The Fourth of July brings loud noises, including fireworks.
While enjoyable to many humans, the festivities scare pets, according to the Long Beach Animal Care Services (LBACS) and People for the Ethical Treatment of Animals.
“They don’t understand it (the noise). It’s very frightening,” said Jane Grobaty, Parks, Recreation and Marine spokeswoman. “They’re just anxious and are going to look for a safe place.”
LBACS had 39 dogs brought in between July 4 and July 5 last year, Grobaty said, while a typical day usually has 11. However, some animals that flee during fireworks are killed by cars or are never reunited with their guardians, according to PETA.
Cats and more rare animals, including rabbits and possums, also have anxiety problems, Grobaty said, but those weren’t the public’s main concern. Dogs, compared to cats, are usually more dependent on humans.
“Cats don’t behave like dogs do,” she said. “They just kind of run off somewhere.”
Another increased problem around the Fourth of July was owners feeding pets scraps from their plates at barbecues, which they never should do, she said.
To help ease pets and avoid runaways, the LBACS offers the following tips:
o Play soothing music, lower the blinds to block outside sights and sounds, spend time with pets, using a calm voice. PETA suggests using recordings, such as “Through a Dog’s Ear,” and wraps, such as the Thundershirt.
o Keep pets indoors at home.
o Keep crate-trained dogs in their crate, covered with a blanket.
o Do not feed pets scraps from the grill or other human food. Onion, avocado, grapes and raisins may be toxic. Bones, especially from chicken, should not be fed to pets.
o Keep flames, matches and lighter fluid away from pets.
o Do not spray pets with sunscreen or insect repellent intended for humans, as it may be irritating to the central nervous system, stomach and lungs.
o Ensure yard gates and doors are secured, even if pets are indoors.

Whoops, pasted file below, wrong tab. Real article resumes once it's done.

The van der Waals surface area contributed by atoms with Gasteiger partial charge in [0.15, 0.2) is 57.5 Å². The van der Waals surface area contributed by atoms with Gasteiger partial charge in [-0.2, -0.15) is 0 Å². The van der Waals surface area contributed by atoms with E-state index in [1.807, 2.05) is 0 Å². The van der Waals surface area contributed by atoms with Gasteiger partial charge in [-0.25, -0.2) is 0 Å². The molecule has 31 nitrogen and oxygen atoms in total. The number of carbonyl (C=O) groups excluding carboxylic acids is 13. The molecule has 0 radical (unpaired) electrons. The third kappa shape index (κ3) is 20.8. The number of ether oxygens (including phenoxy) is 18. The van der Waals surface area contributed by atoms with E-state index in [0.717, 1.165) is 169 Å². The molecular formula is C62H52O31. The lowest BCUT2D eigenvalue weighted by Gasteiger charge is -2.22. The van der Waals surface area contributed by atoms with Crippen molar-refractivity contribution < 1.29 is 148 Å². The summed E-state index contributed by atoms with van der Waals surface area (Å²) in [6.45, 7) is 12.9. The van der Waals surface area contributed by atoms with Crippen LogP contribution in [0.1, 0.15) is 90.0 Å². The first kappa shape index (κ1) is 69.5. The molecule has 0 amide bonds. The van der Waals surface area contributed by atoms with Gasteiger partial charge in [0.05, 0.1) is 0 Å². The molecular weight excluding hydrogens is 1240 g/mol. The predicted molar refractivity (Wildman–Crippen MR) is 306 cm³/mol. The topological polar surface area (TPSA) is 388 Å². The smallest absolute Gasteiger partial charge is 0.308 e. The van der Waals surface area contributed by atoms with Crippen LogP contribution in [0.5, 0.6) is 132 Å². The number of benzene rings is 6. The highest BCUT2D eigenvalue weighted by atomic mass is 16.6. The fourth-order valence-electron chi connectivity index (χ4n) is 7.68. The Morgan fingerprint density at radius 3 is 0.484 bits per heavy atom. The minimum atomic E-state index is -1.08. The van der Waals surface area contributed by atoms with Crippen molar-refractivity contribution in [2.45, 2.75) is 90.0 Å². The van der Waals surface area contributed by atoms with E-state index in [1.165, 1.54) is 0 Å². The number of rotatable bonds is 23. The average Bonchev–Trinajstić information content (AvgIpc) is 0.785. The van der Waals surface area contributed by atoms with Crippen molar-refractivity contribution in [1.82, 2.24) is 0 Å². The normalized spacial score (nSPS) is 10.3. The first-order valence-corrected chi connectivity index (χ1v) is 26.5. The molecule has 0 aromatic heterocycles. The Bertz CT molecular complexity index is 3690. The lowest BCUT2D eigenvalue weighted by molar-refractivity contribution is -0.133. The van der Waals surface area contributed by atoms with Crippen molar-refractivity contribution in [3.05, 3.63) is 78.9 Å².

o Ensure pets wear identification with name and phone number of the owner, as well as confirm pets’ microchip registration information is accurate.
It’s best to have pets micro-chipped so they may be reunited with their owners, according to LBACS. The LBACS will partner with Spay Neuter Project Los Angeles to offer a Low Cost Vaccination and Microchip Clinic from 4 to 7 pm, today, Thursday, July 2, at Scherer Park, 4600 Long Beach Blvd. It will take place every first and third Thursday after that. Micro chipping is $15. For more information, visit www.longbeach.gov/acs/about-us/low-cost-clinics/.
LBACS will be closed on Saturday, July 4, but will open on Sunday, July 5. Officers will respond 24 hours a day to emergency calls at (562) 570-7387. Staff will contact owners of lost pets with identification tags or microchips. Animals with identification will be held for 14 days. Pets without identification will be held at least six days before being processed for adoption.
The LBACS PD Pitchford Companion Animal Village is at 7700 E. Spring St. It is open from 10 am to 5:30 pm, Wednesday through Friday, and 10 am to 4 pm on Saturday and Sunday. It’s closed on holidays. For more information, visit www.longbeach.gov/acs/.
Emily Thornton can be reached at firstname.lastname@example.org.